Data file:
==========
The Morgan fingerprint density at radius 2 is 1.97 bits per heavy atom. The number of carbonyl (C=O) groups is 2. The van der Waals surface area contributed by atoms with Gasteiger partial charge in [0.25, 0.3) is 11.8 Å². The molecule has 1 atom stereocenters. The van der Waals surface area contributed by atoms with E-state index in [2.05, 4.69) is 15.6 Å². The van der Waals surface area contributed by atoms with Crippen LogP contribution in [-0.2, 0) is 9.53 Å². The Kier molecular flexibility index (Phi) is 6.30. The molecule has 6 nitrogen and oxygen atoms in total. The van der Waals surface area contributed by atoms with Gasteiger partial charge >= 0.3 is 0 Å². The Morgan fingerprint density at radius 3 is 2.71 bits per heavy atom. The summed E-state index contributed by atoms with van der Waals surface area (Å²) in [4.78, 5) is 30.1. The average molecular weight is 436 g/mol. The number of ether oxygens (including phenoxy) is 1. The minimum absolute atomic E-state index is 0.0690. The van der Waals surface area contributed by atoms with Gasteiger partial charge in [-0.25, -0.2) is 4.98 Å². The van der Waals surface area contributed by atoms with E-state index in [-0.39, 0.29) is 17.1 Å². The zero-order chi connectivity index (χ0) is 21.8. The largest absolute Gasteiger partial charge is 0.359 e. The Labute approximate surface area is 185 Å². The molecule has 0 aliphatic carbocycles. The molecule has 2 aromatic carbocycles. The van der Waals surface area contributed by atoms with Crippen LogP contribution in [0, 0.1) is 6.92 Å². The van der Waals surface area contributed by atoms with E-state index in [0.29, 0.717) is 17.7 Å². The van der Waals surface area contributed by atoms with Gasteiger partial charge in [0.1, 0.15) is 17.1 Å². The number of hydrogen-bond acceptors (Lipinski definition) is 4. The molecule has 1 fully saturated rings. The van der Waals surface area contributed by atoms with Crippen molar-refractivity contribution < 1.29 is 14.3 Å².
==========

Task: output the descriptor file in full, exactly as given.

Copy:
The Morgan fingerprint density at radius 2 is 1.97 bits per heavy atom. The number of carbonyl (C=O) groups is 2. The van der Waals surface area contributed by atoms with Gasteiger partial charge in [0.25, 0.3) is 11.8 Å². The molecule has 1 atom stereocenters. The van der Waals surface area contributed by atoms with E-state index in [2.05, 4.69) is 15.6 Å². The van der Waals surface area contributed by atoms with Crippen LogP contribution in [-0.2, 0) is 9.53 Å². The Kier molecular flexibility index (Phi) is 6.30. The molecule has 6 nitrogen and oxygen atoms in total. The van der Waals surface area contributed by atoms with Gasteiger partial charge >= 0.3 is 0 Å². The Morgan fingerprint density at radius 3 is 2.71 bits per heavy atom. The summed E-state index contributed by atoms with van der Waals surface area (Å²) in [4.78, 5) is 30.1. The average molecular weight is 436 g/mol. The number of ether oxygens (including phenoxy) is 1. The minimum absolute atomic E-state index is 0.0690. The van der Waals surface area contributed by atoms with Gasteiger partial charge in [-0.25, -0.2) is 4.98 Å². The van der Waals surface area contributed by atoms with E-state index in [-0.39, 0.29) is 17.1 Å². The zero-order chi connectivity index (χ0) is 21.8. The largest absolute Gasteiger partial charge is 0.359 e. The Labute approximate surface area is 185 Å². The molecule has 0 aliphatic carbocycles. The molecule has 2 aromatic carbocycles. The van der Waals surface area contributed by atoms with Crippen LogP contribution in [0, 0.1) is 6.92 Å². The van der Waals surface area contributed by atoms with E-state index in [0.29, 0.717) is 17.7 Å². The van der Waals surface area contributed by atoms with Gasteiger partial charge in [0.1, 0.15) is 17.1 Å². The number of hydrogen-bond acceptors (Lipinski definition) is 4. The molecule has 1 fully saturated rings. The van der Waals surface area contributed by atoms with Crippen molar-refractivity contribution < 1.29 is 14.3 Å².